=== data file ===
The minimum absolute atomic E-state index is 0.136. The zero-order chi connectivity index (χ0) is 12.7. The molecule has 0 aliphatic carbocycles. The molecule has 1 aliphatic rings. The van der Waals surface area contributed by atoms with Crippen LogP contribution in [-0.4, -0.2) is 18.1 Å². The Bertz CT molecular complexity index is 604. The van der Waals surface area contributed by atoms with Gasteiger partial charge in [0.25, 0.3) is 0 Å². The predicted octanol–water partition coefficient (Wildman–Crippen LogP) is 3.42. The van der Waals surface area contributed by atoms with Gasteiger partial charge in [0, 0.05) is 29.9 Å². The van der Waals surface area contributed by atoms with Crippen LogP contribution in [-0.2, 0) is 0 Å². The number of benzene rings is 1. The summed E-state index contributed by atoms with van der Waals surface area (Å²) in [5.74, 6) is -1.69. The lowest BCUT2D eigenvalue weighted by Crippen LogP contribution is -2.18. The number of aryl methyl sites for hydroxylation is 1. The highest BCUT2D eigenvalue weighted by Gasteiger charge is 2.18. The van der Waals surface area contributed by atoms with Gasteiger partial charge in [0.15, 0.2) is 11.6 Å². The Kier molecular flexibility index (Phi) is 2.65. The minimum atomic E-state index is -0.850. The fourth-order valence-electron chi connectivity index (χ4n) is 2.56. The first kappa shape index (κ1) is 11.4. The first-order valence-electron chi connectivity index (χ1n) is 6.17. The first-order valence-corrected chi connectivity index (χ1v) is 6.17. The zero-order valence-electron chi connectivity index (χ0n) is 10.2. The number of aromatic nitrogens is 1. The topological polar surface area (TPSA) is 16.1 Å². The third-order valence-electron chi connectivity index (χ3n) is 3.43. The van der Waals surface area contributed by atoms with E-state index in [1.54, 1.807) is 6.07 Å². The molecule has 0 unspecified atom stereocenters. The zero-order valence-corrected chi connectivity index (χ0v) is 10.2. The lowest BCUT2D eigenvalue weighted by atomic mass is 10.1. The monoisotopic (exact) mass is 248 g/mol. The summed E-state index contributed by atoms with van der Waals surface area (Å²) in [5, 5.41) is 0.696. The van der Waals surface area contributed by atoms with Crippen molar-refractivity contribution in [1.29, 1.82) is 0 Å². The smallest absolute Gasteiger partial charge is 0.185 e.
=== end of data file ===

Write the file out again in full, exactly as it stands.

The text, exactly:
The minimum absolute atomic E-state index is 0.136. The zero-order chi connectivity index (χ0) is 12.7. The molecule has 0 aliphatic carbocycles. The molecule has 1 aliphatic rings. The van der Waals surface area contributed by atoms with Crippen LogP contribution in [-0.4, -0.2) is 18.1 Å². The Bertz CT molecular complexity index is 604. The van der Waals surface area contributed by atoms with Gasteiger partial charge in [0.25, 0.3) is 0 Å². The predicted octanol–water partition coefficient (Wildman–Crippen LogP) is 3.42. The van der Waals surface area contributed by atoms with Gasteiger partial charge in [0, 0.05) is 29.9 Å². The van der Waals surface area contributed by atoms with Crippen LogP contribution in [-0.2, 0) is 0 Å². The number of benzene rings is 1. The summed E-state index contributed by atoms with van der Waals surface area (Å²) in [5.74, 6) is -1.69. The lowest BCUT2D eigenvalue weighted by Crippen LogP contribution is -2.18. The number of aryl methyl sites for hydroxylation is 1. The highest BCUT2D eigenvalue weighted by Gasteiger charge is 2.18. The van der Waals surface area contributed by atoms with Gasteiger partial charge in [0.15, 0.2) is 11.6 Å². The Kier molecular flexibility index (Phi) is 2.65. The minimum atomic E-state index is -0.850. The fourth-order valence-electron chi connectivity index (χ4n) is 2.56. The first kappa shape index (κ1) is 11.4. The first-order valence-electron chi connectivity index (χ1n) is 6.17. The first-order valence-corrected chi connectivity index (χ1v) is 6.17. The zero-order valence-electron chi connectivity index (χ0n) is 10.2. The number of aromatic nitrogens is 1. The topological polar surface area (TPSA) is 16.1 Å². The third-order valence-electron chi connectivity index (χ3n) is 3.43. The van der Waals surface area contributed by atoms with E-state index in [1.54, 1.807) is 6.07 Å². The molecule has 0 unspecified atom stereocenters. The zero-order valence-corrected chi connectivity index (χ0v) is 10.2. The lowest BCUT2D eigenvalue weighted by atomic mass is 10.1. The monoisotopic (exact) mass is 248 g/mol. The summed E-state index contributed by atoms with van der Waals surface area (Å²) in [5, 5.41) is 0.696. The van der Waals surface area contributed by atoms with Crippen molar-refractivity contribution in [1.29, 1.82) is 0 Å². The smallest absolute Gasteiger partial charge is 0.185 e.